Christian Relatedness

Thus in the beginning of the path, the soul has only the desire to receive for itself alone and is not yet capable of sharing or giving. In Verse 114 of the Gospel of Thomas, Jesus is reported as saying, “For every woman who will make herself male will enter into the kingdom of heaven.” Of female making male there is in Christian Gnosticism a different meaning and intent than they have in mundane terminology. Tau Malachi writes: “Female means receptivity and receiving, and male means sharing, imparting, or giving. Obviously the two are interdependent and interconnected to the extent that one cannot exist without the other. In fact, they represent two distinct operations of the same capacity.”

The poet Richard Howard gave expression in the midst of this evolution to his conviction that “you are a man, or become one, only by ceasing to be woman…even Jesus gave up his mother – he too was a man, of sorts…” Flowing out toward consciousness is a paternal symbol. Gerald H. Slusser observes that, “a basic fact of myth seems to be that consciousness is symbolized as masculine; also, it is apparent throughout patriarchal cultures that the masculine has been identified with consciousness and its growth. The unconscious, by contrast, is symbolized as maternal and feminine. Consciousness is born from the Mother unconscious.”

When Jung redefines Eros as “relatedness” or the ability to relate things and persons, this principle provides the attraction to things and people without which the psyche could not operate. That God is a Father as Saint John identifies Logos in Christ implies precisely the cognitive power of the mind, not only its metaphorical and symbolic power, but also the materialization of Divine Speech, which brings forth all Creation.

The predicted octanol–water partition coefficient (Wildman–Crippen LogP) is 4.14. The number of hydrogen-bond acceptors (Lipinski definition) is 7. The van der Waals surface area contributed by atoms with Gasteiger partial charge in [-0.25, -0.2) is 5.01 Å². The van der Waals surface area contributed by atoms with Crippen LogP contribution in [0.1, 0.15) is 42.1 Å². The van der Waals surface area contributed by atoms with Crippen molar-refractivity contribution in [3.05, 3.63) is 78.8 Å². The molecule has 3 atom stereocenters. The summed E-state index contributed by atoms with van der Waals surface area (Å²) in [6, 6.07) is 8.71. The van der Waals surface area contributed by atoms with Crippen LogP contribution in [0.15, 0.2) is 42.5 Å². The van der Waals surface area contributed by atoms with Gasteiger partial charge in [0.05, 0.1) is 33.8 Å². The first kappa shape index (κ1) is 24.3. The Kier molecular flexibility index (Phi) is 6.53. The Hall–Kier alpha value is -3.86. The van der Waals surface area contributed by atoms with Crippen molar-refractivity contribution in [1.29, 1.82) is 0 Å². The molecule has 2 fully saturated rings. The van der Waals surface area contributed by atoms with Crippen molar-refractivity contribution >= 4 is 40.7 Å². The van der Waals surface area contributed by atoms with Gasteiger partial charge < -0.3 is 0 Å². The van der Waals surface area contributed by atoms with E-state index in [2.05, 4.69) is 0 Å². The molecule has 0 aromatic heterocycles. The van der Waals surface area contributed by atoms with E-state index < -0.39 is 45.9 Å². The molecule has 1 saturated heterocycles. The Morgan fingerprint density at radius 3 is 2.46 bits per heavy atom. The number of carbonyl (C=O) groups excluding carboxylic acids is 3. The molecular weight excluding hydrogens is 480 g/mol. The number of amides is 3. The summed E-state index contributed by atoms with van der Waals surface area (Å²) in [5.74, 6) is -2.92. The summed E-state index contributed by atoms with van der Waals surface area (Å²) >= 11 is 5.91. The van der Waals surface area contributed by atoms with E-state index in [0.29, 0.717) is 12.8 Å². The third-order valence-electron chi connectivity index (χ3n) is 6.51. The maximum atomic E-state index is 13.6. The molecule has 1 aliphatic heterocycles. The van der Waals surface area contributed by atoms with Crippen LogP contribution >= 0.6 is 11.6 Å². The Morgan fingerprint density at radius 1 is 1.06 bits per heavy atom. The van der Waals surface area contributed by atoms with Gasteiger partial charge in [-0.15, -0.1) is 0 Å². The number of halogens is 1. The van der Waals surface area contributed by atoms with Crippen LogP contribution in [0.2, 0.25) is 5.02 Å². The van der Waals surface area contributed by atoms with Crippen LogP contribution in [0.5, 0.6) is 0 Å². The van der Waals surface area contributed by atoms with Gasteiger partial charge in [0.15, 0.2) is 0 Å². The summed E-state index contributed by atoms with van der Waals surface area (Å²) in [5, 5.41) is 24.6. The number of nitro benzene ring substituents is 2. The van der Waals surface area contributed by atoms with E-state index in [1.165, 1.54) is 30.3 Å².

Which was called Christ – “The drama of the archetypal life of Christ describes in symbolic images the events in the conscious life – as well as in the life that transcends consciousness – of a man who has been transformed by his higher destiny.” – Carl Jung in The Psychology of religion East and West.

“The whole of humanity is gathered into the fullness of the divine life – the whole creation now becomes the body of Christ. Christ is the soul of that body and he reunites it in the Spirit, with God. It means that the whole creation is now filled with this power of the Spirit, through Christ who is himself that fullness, in whom “the fullness of the godhead dwelt bodily.” – Bede Griffiths in A New Vision of Reality, 1989, page 109.

Wholeness –“Everything is interconnected and has a story; everything is part of a great circle. In a way this circle is the ultimate community. Every created thing is part of the cosmic community in God.” – John C. Doherty in A Celtic Model of Ministry.

“The whole is greater than its parts, and the quest for the whole, for unity is a mystical quest par excellence. It is the quest of Einstein’s science, sometimes referred to as the “holographic universe,” meaning a living microcosm / macrocosm model.” – Matthew Fox in The Coming of the Cosmic Christ, pages 18-19.

Christ: 164 / Jesus: 10 –
“The term “Jesus” on its own appears only about ten times in the letters of Paul – excluding the inauthentic Hebrews, where it figures nine times – and is invariably connected with the only aspects of the earthy Jesus which were significant to Paul: his death and resurrection. Neither did Paul use the semantic title: “Messiah” encountered in John, although he was not averse to quoting Aramaic words from Christian prayers, for instance Abba “Father” (Romans 8: 15, Galatians 4: 6), or Maranatha, “The Lord has come” (1 Corinthians 16:22)” – Gene Vermes in The Changing Faces of Jesus, Great Britain, the Penguin Press, 2000, page 84.

Paternal Symbol – “This masculine principle that Carl Jung called Logos is found in both men and women. It is associated with consciousness, work, and achievement, especially with conscious understanding and discrimination.” – Gerald H. Slusser.